• The nature of the work

• Who is carrying it out

• How it’d been tested

• Linked Incidents

• How it has been verified and how we can prove it has fixed the issue

• Who’s authorised it (even if it’s a senior manager shouting JFDI make a note of it on the Change)

• Any customer communications

Let your customers & stakeholders know when the Change is due to be implemented then send out a second communication once the Change has gone in, the Incident has been resolved and all is well.

 Step 5

Ensure safety and security...do not let the post mortem meeting turn into a witch hunt
Ensure safety and security…do not let the post mortem meeting turn into a witch hunt

The post mortem; aka the Incident Review, Change Review or drains up session. This is not, I repeat, not a witch hunt. Co-ordinate your review activities with Incident & Problem Management. The last thing you want is for your guys to be stuck in 3 separate meetings, answering the same questions just being asked in slightly different ways. Set ground rules and reassure everyone in the room that the meeting is to look at what happened and how it can be prevented from recurring, not to assign blame, At this point I use something called my umbrella speech to get everyone in the room to relax. I won’t bore you with a big wafflely speech but the gist is something like the following:

“ I just want to understand what happened. Think of me as your umbrella. I ask all the difficult/ horrible/controversial questions so that you’re not getting interrogated by senior managers or irate customers. You can trust me because you know me, we’re all in the same team plus we’ll all be going down the pub together for a stiff drink once this is over.”

Getting people to understand that they’re in a safe environment is hugely important. If your guys feel supported, then an honest, constructive conversation can take place to understand the root cause, short term fix actions, long term fix actions and anything else that could prevent recurrence.

Step 6

Follow up with customers and stakeholders. This isn’t a one off activity, on the day of the crisis; you may find yourself in hourly meetings to keep senior management or customers updated. Once the issue has been resolved, you can issue a short holding statement that explains what happened and the actions being taken to stop a repeat performance. The next step is important. If there are lots of post Change / Incident / Crisis actions, commit to regular updates in an agreed format. These updates could be in the form of updating a Problem record or a weekly update e-mail or a Service Improvement Plan depending on the magnitude of the failure.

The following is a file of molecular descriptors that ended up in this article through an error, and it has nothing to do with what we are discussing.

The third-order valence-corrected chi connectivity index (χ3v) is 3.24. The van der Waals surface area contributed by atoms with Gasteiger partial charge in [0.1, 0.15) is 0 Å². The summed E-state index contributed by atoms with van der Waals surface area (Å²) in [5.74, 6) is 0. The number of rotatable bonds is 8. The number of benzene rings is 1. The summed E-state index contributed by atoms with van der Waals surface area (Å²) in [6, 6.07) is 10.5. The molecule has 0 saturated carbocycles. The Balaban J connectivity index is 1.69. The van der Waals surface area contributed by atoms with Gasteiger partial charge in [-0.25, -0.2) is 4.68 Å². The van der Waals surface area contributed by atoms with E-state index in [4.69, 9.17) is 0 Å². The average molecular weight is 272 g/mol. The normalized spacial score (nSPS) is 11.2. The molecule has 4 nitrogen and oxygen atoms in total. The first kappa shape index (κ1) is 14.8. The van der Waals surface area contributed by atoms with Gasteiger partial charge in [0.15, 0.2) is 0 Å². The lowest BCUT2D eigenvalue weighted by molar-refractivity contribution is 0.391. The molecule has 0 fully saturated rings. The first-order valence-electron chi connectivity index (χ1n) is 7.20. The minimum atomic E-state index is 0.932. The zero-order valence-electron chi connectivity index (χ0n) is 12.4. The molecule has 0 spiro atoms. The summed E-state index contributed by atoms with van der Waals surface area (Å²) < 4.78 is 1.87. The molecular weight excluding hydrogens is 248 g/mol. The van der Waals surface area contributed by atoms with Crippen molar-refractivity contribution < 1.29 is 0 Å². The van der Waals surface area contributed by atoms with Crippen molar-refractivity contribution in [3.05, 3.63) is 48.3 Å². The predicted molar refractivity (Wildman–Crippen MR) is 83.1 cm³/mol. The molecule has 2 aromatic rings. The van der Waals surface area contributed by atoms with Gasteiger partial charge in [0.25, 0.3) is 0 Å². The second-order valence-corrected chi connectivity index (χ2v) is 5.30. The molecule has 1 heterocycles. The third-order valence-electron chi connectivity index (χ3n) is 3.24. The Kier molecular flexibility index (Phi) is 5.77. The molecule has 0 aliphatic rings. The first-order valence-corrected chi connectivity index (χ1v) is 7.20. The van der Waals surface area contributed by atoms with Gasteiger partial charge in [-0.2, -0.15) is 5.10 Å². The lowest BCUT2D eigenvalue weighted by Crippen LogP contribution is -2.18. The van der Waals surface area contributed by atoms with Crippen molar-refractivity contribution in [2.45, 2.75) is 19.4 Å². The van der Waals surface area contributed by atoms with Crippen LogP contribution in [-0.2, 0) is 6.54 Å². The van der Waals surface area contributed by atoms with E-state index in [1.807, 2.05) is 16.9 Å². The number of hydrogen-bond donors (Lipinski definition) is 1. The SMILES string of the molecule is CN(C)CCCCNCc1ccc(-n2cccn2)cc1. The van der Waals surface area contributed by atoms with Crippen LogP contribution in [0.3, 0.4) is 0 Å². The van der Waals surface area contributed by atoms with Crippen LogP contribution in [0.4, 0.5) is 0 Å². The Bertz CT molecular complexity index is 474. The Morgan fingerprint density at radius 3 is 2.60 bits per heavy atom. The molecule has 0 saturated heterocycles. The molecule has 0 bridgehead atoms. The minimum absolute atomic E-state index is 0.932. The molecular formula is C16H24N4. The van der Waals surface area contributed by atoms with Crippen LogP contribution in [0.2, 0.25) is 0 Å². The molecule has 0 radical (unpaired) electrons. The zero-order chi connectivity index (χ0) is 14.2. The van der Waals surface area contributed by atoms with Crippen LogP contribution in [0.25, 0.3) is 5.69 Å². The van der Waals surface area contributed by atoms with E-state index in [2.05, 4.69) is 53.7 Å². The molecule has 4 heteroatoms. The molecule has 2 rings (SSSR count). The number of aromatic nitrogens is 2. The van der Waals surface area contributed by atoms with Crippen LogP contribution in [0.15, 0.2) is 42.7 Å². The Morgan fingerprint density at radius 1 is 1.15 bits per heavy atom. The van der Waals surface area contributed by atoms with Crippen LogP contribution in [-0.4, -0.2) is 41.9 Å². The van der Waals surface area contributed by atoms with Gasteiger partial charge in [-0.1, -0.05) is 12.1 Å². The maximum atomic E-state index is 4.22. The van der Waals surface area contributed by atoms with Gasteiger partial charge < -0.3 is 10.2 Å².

Frazzled people require pizza
Frazzled people require pizza

Step 7

Look after your people. Chances are, they’re tired, stressed out and frazzled from working all hours to put things right. Now is the time for that trip to the pub or a morale boast in the form of caffeine, chocolate or pizza.

Step 8

Look at your FSC. Are there any similar pieces of work planned that need to be cancelled, reworked or rescheduled? How are you going to reassure your customers that lessons have been learned and the same mistakes will not happen again? As a Change Manager, you need to ensure, that if a similar piece of work is planned in the future, it has actions present in all stages of the implementation plan to ensure the issues you’ve just sorted out don’t come back to haunt you.

Sometimes, the most appropriate action to take is to delay the Change as a good will gesture to give the customer additional time to communicate to any of their onward customers or to take additional steps externally to mitigate risks. I’m not saying it’s always the right thing to do, or the easiest thing to do but sometimes a little time and breathing space can work wonders.

Step 9

Lessons learned...
Lessons learned…

Remember your lessons learned. When you had your post mortem you will have come away with a lovely long list of actions to make this better. I know it’s easier said than done but don’t just file them away under “ugh horrible day – glad it’s over” add them to your lessons learned log so that those actions are documented, reviewed and acted on. If you don’t have a lessons learned log then start one up. You need to be able to refer back to it, to read your actions and to share them. Examples of sharing lessons learned could be Availability Management for downtime issues or Capacity Management for performance glitches.